The January 6, 2021, insurrection at the United States Capitol was one of the most visible displays of white supremacy in recent history. It posed a dire threat to the very core of our democracy, and media reports have found a number of military veterans among the ranks of insurrectionists working to dismantle our democracy.
White supremacy is woven into the fibers of this country and has a long history of existing within the military, from the earliest days of our founding through today.
The military and veteran community is a microcosm of America. While some veterans like the 54th Massachusetts Infantry Regiment, the Buffalo Soldiers, and individuals like Harriet Tubman and Stokely Carmichael have led movements for abolition and civil rights, others have fought for the opposite.
While the military was one of the first major institutions to integrate in 1948, racism persisted. The Ku Klux Klan, one of the most notorious white supremacist organizations, was founded by a group of confederate veterans, and it is well known that while race relations have improved, service members and veterans are still targeted to join organizations fighting to perpetuate white supremacy.
In fact, a 2017 Department of Defense (DOD) survey found that over 30 percent of Black service members experienced racial discrimination. A 2019 Military Times survey found that 36 percent of all respondents had seen white supremacist and racist ideologies in the military, rising from 22 percent of respondents in 2018. A survey of union employees at the VA found that 55 percent witnessed racial discrimination against veterans while at work.
While discrimination is not the sole cause, there is no doubt that it correlates to the higher rates of unemployment, hunger, and homelessness evident in the Black veteran population, as compared to the veteran population in general. Black veterans comprise 33 percent of the population of veterans experiencing homelessness, but only 12 percent of the veteran population.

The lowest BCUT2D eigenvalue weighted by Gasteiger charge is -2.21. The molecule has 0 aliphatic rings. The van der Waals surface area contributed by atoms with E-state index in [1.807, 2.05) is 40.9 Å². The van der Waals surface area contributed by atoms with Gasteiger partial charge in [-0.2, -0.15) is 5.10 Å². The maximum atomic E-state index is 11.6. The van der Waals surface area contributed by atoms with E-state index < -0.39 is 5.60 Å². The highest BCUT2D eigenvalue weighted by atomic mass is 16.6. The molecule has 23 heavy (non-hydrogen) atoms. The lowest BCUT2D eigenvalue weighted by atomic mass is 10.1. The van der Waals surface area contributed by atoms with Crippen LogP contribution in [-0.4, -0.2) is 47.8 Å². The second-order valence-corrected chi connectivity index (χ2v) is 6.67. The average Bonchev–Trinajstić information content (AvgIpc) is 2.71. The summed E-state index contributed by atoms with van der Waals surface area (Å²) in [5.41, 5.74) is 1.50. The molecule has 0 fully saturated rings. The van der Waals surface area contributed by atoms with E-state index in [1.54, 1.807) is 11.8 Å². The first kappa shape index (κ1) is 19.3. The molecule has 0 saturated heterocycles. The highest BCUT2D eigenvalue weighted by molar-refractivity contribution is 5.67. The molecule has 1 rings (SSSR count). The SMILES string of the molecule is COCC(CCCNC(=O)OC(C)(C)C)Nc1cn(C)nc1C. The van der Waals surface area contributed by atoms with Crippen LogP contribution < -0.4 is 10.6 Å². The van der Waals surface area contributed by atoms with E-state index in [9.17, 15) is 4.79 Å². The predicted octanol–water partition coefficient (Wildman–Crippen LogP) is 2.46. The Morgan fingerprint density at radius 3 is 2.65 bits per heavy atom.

Black service members continue to serve in the military and love this country despite its inability to genuinely love them back. Among the extensive list of injustices they face are those faced by everyday Black Americans, including discrimination in the housing and labor markets, lower than average health outcomes, and many others.
Veteran homelessness has myriad contributing factors, meaning that many systems and organizations across a community must commit to solutions to ensure no veteran is homeless. The long reach of white supremacy is a key issue that must be tackled head on, in all sectors from the military to the housing and labor markets, to health care systems and beyond. When we make progress toward equity for Black veterans, we make progress for all veterans.
Visit [www.nchv.org] to learn about the National Coalition for Homeless Veterans.